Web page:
As a corollary, I think, in opposition to Stuart Waugh, that baptism is a
            quite early stage (which look coherent with its large presence in gospels).

            a+
            manu


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          • John C. Poirier
            I have not developed this to any real degree, but I think it s not impossible that some early Christians read the accounts of Jesus baptism with Paul s
            Message 5 of 21 , Jun 2, 2004
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              I have not developed this to any real degree, but I think it's not
              impossible that some early Christians read the accounts of Jesus'
              baptism with Paul's understanding of baptism in mind, that is, that it
              symbolizes the death and resurrection, and that by submitting to baptism
              Jesus was testifying to his fate. Such a reading certainly makes sense
              of the Baptist's unwillingness to baptize Jesus, as it begins the theme
              of the disciples' inability to comprehend Jesus' death.

              I am not saying that this is necessarily the main way in which the
              baptism was everywhere intended to be read, and the Pauline reading
              certainly has little to do with the actual historical baptism, but I
              don't think that the lack of any direct commentary on the part of the
              evangelists to this effect is as strong a consideration as some might
              make it to be. After all, there can be little doubt that "I have a
              baptism to be baptized with" in Luke 12:50 refers to the Passion, so we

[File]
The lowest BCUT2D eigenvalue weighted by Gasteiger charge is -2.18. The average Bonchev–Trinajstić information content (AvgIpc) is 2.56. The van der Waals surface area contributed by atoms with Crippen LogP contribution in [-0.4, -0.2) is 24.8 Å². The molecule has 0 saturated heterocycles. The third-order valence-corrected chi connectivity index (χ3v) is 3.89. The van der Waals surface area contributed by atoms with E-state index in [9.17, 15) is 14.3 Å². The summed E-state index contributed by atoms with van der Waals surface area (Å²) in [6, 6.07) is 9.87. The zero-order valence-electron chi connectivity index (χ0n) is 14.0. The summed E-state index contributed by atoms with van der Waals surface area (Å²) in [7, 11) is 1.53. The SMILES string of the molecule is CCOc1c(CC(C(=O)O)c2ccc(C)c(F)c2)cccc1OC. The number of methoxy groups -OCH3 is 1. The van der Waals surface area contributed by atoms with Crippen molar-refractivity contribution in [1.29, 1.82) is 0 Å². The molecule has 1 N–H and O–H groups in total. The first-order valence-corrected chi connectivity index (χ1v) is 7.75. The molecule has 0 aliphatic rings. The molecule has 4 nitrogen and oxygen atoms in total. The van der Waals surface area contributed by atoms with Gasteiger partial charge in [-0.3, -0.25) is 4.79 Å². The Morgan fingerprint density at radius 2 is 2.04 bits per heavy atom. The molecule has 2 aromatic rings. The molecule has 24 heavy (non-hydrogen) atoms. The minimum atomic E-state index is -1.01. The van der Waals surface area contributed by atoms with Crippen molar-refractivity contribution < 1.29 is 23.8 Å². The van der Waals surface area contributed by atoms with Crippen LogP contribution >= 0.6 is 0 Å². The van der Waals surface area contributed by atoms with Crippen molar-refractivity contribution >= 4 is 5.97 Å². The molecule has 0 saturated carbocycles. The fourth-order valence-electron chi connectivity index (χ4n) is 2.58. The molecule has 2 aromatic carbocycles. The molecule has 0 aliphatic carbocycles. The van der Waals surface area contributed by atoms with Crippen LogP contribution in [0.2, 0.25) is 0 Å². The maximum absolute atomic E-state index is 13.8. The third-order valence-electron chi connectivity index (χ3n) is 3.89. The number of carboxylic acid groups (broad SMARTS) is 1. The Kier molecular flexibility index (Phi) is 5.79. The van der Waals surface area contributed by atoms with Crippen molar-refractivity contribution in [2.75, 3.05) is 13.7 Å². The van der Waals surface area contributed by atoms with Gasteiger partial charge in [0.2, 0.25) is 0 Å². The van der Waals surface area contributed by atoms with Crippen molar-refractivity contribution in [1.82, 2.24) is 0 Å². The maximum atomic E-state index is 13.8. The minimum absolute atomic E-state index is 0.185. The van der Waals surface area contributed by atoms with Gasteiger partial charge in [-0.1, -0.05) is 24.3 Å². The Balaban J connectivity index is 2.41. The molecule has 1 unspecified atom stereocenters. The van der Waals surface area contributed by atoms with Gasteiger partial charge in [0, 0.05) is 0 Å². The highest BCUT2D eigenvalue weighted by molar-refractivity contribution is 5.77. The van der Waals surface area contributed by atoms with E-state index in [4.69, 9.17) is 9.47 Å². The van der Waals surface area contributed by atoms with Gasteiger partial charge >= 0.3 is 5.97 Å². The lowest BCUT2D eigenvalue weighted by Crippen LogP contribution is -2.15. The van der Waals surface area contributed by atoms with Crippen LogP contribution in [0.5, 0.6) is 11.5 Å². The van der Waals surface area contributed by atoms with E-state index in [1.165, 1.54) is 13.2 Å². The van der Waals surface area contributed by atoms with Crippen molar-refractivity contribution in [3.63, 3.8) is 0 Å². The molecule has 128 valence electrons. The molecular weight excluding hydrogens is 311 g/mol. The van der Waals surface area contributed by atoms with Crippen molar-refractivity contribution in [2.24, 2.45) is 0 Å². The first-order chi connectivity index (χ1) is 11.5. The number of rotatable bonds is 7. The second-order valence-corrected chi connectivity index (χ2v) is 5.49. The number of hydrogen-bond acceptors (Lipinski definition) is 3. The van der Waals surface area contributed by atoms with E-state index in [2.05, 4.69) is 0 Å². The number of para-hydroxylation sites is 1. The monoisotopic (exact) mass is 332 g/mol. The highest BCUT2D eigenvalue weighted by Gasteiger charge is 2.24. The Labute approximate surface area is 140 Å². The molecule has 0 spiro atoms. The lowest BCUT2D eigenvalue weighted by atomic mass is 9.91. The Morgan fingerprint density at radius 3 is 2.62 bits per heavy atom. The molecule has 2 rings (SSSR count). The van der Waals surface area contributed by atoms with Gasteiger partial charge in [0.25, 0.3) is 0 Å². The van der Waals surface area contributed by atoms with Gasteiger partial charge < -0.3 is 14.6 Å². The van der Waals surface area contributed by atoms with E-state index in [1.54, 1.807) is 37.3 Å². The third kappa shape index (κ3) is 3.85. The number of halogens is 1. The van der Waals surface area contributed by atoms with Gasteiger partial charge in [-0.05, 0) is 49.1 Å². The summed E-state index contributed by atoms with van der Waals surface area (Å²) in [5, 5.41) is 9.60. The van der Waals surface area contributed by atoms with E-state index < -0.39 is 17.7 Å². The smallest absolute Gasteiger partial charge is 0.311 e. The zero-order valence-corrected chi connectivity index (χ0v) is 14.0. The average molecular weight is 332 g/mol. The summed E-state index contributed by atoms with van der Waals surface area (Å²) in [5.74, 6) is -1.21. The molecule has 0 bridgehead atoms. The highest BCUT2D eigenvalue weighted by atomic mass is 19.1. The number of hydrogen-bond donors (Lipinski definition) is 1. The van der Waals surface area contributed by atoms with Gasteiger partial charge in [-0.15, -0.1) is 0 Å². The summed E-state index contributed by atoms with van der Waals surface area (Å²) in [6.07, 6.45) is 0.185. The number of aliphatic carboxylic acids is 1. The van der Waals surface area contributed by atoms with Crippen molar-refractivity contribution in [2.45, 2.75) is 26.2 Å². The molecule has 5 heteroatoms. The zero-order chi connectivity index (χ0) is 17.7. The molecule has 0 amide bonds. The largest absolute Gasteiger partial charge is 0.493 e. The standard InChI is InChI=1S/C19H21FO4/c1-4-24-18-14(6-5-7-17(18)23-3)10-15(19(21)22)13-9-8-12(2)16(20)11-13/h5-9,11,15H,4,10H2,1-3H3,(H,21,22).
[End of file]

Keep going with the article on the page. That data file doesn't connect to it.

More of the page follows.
know that at least one of the evangelists took baptism to be a symbol of
              death. The probability that an early reader would have taken up the
              Pauline lens probably depends more on how widespread the Pauline formula
              was than on clear pointers by the evangelists.

              It furthermore seems that the Transfiguration connects the baptism with
              the Passion by echoing the former and forecasting the latter.

              Do others see problems with this (whether in terms of possibility or
              probability)?


              John C. Poirier
              Middletown, Ohio




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            • Ken Olson
              Very briefly: I think Mark is concerned about apostasty during a period of persecution and portrays Jesus (in contrast to Peter) as a model for Christian
              Message 6 of 21 , Jun 2, 2004
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                Very briefly:

                I think Mark is concerned about apostasty during a period of persecution and
                portrays Jesus (in contrast to Peter) as a model for Christian behavior in
                troubled times. Mark narrates Jesus' entire "Christian" existence from the